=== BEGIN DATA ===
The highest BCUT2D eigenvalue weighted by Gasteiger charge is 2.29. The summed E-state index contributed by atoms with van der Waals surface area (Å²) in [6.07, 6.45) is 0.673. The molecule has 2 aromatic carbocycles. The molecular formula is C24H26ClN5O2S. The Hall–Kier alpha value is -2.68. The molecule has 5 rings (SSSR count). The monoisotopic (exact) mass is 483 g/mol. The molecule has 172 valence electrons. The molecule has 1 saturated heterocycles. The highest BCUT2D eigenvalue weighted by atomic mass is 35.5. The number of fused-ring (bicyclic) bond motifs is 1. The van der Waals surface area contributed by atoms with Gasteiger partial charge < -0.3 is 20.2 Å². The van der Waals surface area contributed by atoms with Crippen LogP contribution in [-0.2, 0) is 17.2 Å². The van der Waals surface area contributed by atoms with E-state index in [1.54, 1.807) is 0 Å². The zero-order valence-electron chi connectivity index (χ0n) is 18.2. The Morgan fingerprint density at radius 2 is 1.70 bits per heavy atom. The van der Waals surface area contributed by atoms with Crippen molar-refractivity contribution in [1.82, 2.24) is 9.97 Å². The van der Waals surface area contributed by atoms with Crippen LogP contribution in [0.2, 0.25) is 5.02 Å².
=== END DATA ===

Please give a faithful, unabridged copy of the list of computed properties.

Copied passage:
The highest BCUT2D eigenvalue weighted by Gasteiger charge is 2.29. The summed E-state index contributed by atoms with van der Waals surface area (Å²) in [6.07, 6.45) is 0.673. The molecule has 2 aromatic carbocycles. The molecular formula is C24H26ClN5O2S. The Hall–Kier alpha value is -2.68. The molecule has 5 rings (SSSR count). The monoisotopic (exact) mass is 483 g/mol. The molecule has 172 valence electrons. The molecule has 1 saturated heterocycles. The highest BCUT2D eigenvalue weighted by atomic mass is 35.5. The number of fused-ring (bicyclic) bond motifs is 1. The van der Waals surface area contributed by atoms with Gasteiger partial charge < -0.3 is 20.2 Å². The van der Waals surface area contributed by atoms with Crippen LogP contribution in [-0.2, 0) is 17.2 Å². The van der Waals surface area contributed by atoms with E-state index in [1.54, 1.807) is 0 Å². The zero-order valence-electron chi connectivity index (χ0n) is 18.2. The Morgan fingerprint density at radius 2 is 1.70 bits per heavy atom. The van der Waals surface area contributed by atoms with Crippen molar-refractivity contribution in [1.82, 2.24) is 9.97 Å². The van der Waals surface area contributed by atoms with Crippen LogP contribution in [0.2, 0.25) is 5.02 Å².